With communication disorders ranking among the most common disabilities facing Americans across the lifespan, from infants to older adults, roughly 18,000 audiologists, speech-language pathologists, and related professionals will gather in Boston this week to hear and present the latest research and best practices to identify, manage, and treat these disorders at the American Speech-Language-Hearing Association’s (ASHA) 2018 Annual Convention.

Nationally and internationally renowned experts will present on a host of topics, with nearly 3,300 sessions occurring during the Convention, November 15–17. Here is a session sampler:

From the Clinic to the Classroom: Repurposing the Apple Watch to Support Learners with Autism—Although this session covers a series of research studies that address use of the Apple Watch to support learners with autism spectrum disorder (ASD), the primary research being presented is the first known exploration of repurposing the Apple Watch to support receptive and expressive language skills for children with autism—both in the clinic and in a classroom setting. Mentors sent texts and/or photographs to learners’ watches when the learner needed assistance or reminders during activities, in the exact moment that they were required (called “just-in-time” supports). Participants with ASD used these visual prompts to follow one- and two-step directives, ask social questions, and use greetings. The research found that use of the Apple Watch was a motivating strategy for some learners to independently follow directives and to socialize with others. According to the researchers, the ultimate goal is to use the watch to increase the independence of individuals with ASD by reducing in-person prompting, improving the naturalness of a social interaction while maintaining prompts as needed. The research adds to a growing literature related to “wearable” and just-in-time learning supports in the field of augmentative and alternative communication.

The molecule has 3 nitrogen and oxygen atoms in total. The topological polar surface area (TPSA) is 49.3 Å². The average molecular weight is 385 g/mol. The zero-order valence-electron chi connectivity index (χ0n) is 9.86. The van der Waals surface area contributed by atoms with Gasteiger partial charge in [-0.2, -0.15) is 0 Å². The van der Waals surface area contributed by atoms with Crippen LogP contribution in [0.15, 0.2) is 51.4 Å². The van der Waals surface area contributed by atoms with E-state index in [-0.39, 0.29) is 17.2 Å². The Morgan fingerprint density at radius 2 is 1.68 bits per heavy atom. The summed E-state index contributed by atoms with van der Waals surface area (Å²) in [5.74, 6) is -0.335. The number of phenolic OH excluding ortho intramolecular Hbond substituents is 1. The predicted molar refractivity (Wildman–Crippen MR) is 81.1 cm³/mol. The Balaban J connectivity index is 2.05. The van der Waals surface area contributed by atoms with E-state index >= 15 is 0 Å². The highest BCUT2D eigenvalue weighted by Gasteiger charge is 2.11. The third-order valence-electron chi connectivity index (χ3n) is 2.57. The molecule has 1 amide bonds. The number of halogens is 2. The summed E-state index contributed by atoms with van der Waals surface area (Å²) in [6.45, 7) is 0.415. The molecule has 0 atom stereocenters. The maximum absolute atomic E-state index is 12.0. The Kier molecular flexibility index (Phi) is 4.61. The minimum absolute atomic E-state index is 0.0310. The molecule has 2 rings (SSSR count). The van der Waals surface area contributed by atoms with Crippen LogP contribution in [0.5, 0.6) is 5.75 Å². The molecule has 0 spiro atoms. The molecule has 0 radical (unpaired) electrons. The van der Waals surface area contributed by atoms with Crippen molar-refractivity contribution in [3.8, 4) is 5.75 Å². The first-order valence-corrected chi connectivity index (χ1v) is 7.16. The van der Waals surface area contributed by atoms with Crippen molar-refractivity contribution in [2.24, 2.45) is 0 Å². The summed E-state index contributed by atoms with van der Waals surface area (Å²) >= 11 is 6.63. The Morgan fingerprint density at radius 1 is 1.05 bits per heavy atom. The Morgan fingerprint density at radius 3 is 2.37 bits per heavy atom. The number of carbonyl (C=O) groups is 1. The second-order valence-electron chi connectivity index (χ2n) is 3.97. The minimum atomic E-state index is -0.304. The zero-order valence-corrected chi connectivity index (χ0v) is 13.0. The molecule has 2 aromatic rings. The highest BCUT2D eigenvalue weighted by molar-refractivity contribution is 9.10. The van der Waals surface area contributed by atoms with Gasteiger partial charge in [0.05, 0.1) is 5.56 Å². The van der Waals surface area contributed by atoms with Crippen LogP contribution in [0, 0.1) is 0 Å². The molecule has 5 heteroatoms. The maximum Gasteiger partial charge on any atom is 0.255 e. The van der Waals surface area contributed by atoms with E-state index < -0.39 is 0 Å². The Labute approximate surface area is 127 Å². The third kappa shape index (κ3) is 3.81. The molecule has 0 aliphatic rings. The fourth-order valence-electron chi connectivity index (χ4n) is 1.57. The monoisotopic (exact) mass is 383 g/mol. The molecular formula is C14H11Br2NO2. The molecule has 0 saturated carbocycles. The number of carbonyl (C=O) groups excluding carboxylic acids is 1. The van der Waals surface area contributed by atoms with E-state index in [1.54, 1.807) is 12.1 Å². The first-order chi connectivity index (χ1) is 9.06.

Successful Infant Feeding: An Evidence-Based Systematic Review—Infants born prematurely are at significant risk for delayed attainment of oral feeding skills and/or feeding and swallowing disorders. Successful feeding is a developmental milestone that infants must reach in order to qualify for discharge from the neonatal intensive care unit (NICU). But what constitutes “successful” varies greatly based on each individual medical subspecialty represented in the NICU, according to the results of this evidence-based systematic review. Modern NICUs employ physicians, nurses, dieticians, speech-language pathologists, and other therapists. The review found that “successful feeding” is not clearly defined in peer-reviewed literature, and highly divergent criteria are used to define success. In fact, from existing literature, 17 different objective criteria were used. Moreover, the only overlapping criteria across the studies was the patient being in an infant state. The results point to the need for consistent and objective criteria as well as awareness of the potential for discrepancy by NICU staff. It also underscores the importance of speech-language pathologists, who have specialized knowledge and training in feeding and swallowing. This is critical given that the signs and symptoms in infants born prematurely are unique—and must be diagnosed accurately and managed aggressively in order to prevent additional problems in this fragile population. These professionals can assist in timely discharge from the NICU.